$$I_{q, G(d,c)}(n) := \# \left\{ (h+c_1,h+c_2,\cdots,h+c_d) \in \mathcal{B}_q^{d} \, | \, h+c_d \leq n \right\}$$

($I_{q, G(d,c)}(n)$ is the number of tuples $(h+c_1,h+c_2,\cdots,h+c_d)$ coprime to $\displaystyle{\small \left( \prod_{\substack{a \leq q \\ \text{a prime}}} {\normalsize a}\right)}$ and less than $n$)

For $n = \displaystyle {\small \left( \prod_{\substack{a \leq q \\ \text{a prime}}} {\normalsize a} \right)}$ and using Chinese remainder theorem we have:

$$I_{q,G(d,c)}(n) = f(d,c) {\small \left( \prod_{\substack{b \leq a \leq q \\ \text{a prime, }a \neq d}} {\normalsize (a-d)} \right)}$$

For some function $f(d,c)$ and prime number $b$.

Proof: Consider this system for all primes $p_i$ less than $q$ and the unknown $h$:

$$ \begin{array}{rcl} h+c_1 & \equiv & r_{1,i} \bmod{p_i} \\ h+c_2 & \equiv & r_{2,i} \bmod{p_i} \\ \, & \cdots & \, \\ h+c_d & \equiv & r_{d,i} \bmod{p_i} \\ \end{array} $$ With $r_{j,i},j=1,\cdots,d;i=1,\cdots,\pi(q)$ avoid $\bar{0}$ in $\mathbb{Z}/p_i \mathbb{Z}$.

Chinese Romainder Theorem say that $h$ a solution of the system above is unique modulo $\displaystyle{\small \left( \prod_{\substack{a \leq q \\ \text{a prime}}} {\normalsize a}\right)}$ for every pattern given by $r_{j,i}$ with $j=1,\cdots,d;i=1,\cdots,\pi(q)$.

Then for every $p_i$ less than $q$ we have exactely $p_i - d + g(c_1,c_2,\cdots,c_d)$ possibilities that $h+c_1$ and $h+c_2$ and ... $h+c_d$ avoid $\bar{0}$ in $\mathbb{Z}/p_i \mathbb{Z}$, with $g(c_1,c_2,\cdots,c_d)$ is the number of $c_i$ equals $\bar{0}$ in $\mathbb{Z}/p_i \mathbb{Z}$.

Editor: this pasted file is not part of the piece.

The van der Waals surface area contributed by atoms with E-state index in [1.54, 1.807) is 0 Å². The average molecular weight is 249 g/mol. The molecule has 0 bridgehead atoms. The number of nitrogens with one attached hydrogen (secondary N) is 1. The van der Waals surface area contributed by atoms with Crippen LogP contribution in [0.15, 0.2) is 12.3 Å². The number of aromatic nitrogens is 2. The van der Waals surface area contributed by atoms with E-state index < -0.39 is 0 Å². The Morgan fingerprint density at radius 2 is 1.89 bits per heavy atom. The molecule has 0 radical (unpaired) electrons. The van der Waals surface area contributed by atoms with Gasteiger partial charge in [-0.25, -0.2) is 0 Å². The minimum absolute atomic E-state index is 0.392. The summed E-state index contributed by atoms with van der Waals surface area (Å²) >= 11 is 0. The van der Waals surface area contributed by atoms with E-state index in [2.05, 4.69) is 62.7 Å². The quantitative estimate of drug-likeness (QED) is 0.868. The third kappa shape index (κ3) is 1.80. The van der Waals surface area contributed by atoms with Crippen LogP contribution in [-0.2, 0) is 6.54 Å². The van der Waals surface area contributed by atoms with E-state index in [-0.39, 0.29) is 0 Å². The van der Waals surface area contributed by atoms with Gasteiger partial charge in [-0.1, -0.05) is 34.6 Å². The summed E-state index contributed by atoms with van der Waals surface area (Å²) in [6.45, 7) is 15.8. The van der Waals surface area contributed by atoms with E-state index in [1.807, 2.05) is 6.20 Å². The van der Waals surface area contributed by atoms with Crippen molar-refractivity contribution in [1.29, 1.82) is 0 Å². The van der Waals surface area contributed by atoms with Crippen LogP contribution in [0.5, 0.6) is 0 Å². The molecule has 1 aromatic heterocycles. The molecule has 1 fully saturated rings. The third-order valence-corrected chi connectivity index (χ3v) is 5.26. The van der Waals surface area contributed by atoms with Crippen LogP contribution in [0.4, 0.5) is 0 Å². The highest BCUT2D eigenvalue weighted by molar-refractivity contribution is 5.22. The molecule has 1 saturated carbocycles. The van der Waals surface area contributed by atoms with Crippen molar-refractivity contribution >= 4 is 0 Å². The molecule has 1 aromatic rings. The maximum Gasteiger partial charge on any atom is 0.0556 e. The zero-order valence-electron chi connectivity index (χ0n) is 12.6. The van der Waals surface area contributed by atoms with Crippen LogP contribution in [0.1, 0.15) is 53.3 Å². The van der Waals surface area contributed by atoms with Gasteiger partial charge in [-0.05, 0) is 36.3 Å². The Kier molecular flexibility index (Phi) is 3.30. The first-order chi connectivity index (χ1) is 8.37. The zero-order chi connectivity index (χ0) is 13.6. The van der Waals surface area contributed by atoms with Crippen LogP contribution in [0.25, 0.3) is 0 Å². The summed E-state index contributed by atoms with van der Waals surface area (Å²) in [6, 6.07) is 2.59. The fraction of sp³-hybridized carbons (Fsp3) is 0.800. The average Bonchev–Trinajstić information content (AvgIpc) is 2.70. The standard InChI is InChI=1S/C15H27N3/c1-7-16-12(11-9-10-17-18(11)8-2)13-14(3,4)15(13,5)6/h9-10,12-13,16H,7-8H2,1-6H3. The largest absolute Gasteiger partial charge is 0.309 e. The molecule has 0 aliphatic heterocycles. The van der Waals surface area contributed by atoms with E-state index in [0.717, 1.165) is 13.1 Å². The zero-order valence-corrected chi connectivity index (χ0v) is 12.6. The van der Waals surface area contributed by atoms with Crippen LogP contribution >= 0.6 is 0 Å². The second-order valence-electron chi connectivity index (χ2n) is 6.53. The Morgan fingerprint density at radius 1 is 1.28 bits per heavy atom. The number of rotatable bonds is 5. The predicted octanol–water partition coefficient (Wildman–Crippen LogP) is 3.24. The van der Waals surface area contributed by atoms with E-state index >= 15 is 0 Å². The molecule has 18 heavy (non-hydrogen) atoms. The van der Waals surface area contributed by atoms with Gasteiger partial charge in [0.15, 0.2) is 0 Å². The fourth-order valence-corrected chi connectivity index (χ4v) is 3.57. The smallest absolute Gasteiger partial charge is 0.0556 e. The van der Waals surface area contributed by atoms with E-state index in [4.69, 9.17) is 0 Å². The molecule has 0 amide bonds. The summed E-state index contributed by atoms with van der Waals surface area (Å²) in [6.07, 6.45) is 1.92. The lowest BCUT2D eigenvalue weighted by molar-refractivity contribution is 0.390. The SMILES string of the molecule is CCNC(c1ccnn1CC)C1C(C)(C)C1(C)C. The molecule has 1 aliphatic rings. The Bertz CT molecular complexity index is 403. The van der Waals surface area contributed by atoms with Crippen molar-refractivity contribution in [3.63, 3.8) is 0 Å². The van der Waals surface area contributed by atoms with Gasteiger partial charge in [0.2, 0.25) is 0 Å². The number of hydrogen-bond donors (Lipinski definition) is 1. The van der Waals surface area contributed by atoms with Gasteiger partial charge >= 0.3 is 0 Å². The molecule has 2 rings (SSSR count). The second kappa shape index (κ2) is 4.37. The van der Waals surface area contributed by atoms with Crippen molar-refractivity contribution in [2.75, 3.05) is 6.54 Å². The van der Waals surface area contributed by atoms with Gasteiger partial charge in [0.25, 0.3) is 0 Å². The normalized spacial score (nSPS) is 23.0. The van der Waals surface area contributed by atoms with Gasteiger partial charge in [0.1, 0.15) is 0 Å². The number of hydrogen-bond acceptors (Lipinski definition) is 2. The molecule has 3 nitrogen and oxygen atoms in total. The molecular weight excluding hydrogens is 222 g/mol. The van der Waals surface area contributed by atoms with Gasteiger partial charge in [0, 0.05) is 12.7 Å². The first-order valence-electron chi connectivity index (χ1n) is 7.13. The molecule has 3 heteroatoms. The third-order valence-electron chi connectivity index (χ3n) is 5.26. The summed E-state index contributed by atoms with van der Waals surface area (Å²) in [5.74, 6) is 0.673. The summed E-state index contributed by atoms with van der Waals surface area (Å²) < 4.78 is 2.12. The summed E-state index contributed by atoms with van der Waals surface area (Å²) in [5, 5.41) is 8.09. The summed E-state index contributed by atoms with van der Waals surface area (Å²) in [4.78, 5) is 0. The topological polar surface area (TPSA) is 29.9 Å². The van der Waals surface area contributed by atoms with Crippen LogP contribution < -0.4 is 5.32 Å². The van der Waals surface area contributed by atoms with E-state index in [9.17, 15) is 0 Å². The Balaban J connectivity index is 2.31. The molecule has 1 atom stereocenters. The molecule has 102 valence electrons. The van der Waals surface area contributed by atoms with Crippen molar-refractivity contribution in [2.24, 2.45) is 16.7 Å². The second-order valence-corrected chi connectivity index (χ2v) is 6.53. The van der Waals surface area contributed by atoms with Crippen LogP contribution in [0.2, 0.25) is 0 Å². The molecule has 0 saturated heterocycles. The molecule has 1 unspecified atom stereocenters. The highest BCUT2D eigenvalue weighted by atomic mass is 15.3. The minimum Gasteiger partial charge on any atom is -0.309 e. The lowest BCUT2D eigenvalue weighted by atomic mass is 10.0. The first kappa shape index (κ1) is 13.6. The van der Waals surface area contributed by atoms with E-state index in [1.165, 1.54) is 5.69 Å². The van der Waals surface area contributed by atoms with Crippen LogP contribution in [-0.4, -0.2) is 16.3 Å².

Then for $n = \displaystyle {\small \left( \prod_{\substack{a \leq q \\ \text{a prime}}} {\normalsize a} \right)}$ we have :

$$I_{q,G(d,c)}(n) = \displaystyle {\small \left( \prod_{\substack{a \leq q \\ \text{a prime}}} {\normalsize (a - d + g(c_1,c_2,\cdots,c_d))} \right)}$$

For $p_i > c_d$ we have $g(c_1,c_2,\cdots,c_d)=0$ then :

$$I_{q,G(d,c)}(n) = f(d,c) {\small \left( \prod_{\substack{b \leq a \leq q \\ \text{a prime}}} {\normalsize (a-d)} \right)}$$

For example if $G(2,c)=(0,m)$ with $m$ is even number large than $2$ and $n = \displaystyle {\small \left( \prod_{\substack{a \leq q \\ \text{a prime}}} {\normalsize a} \right)}$ we have $g(0,m)=0$ if $m$ coprime to $p$ prime less than $q$, and $g(0,m)=1$ if $p$ devide $m$, then:

$$ I_{q,G(2,c)}(n) = \prod_{\substack{3 \leq a \leq q \\ \text{a prime, } a | m}} (a-1) \prod_{\substack{3 \leq a \leq q \\ \text{a prime, } a \nmid m}} {\normalsize (a-2)} $$

Then we have : $$I_{q,G(2,c)}(n) = {\small \left( \prod_{\substack{a | m \\ \text{a prime}}} {\normalsize \frac{a-1}{a-2}} \right)} {\small \left( \prod_{\substack{3 \leq a \leq q \\ \text{a prime}}} {\normalsize (a-2)} \right)}$$

3) The prime q(n) :

We have :